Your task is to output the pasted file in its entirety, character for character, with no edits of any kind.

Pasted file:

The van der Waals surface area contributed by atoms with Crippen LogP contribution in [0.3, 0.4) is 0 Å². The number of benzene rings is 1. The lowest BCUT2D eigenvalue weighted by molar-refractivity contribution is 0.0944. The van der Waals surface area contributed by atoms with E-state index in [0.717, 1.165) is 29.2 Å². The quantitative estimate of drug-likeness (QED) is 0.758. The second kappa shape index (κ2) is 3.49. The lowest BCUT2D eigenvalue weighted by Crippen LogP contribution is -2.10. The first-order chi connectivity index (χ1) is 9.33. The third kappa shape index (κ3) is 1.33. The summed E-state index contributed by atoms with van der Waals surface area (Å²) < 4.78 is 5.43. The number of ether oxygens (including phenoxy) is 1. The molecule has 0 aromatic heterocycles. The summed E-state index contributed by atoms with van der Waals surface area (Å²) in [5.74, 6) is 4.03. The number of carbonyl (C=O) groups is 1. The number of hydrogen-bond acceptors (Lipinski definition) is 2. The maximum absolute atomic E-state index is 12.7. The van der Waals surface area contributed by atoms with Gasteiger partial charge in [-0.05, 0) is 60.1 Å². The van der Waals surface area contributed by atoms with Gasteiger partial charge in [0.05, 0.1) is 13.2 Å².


The van der Waals surface area contributed by atoms with Crippen LogP contribution in [0.3, 0.4) is 0 Å². The number of benzene rings is 1. The lowest BCUT2D eigenvalue weighted by molar-refractivity contribution is 0.0944. The van der Waals surface area contributed by atoms with E-state index in [0.717, 1.165) is 29.2 Å². The quantitative estimate of drug-likeness (QED) is 0.758. The second kappa shape index (κ2) is 3.49. The lowest BCUT2D eigenvalue weighted by Crippen LogP contribution is -2.10. The first-order chi connectivity index (χ1) is 9.33. The third kappa shape index (κ3) is 1.33. The summed E-state index contributed by atoms with van der Waals surface area (Å²) < 4.78 is 5.43. The number of ether oxygens (including phenoxy) is 1. The molecule has 0 aromatic heterocycles. The summed E-state index contributed by atoms with van der Waals surface area (Å²) in [5.74, 6) is 4.03. The number of carbonyl (C=O) groups is 1. The number of hydrogen-bond acceptors (Lipinski definition) is 2. The maximum absolute atomic E-state index is 12.7. The van der Waals surface area contributed by atoms with Gasteiger partial charge in [-0.05, 0) is 60.1 Å². The van der Waals surface area contributed by atoms with Gasteiger partial charge in [0.05, 0.1) is 13.2 Å².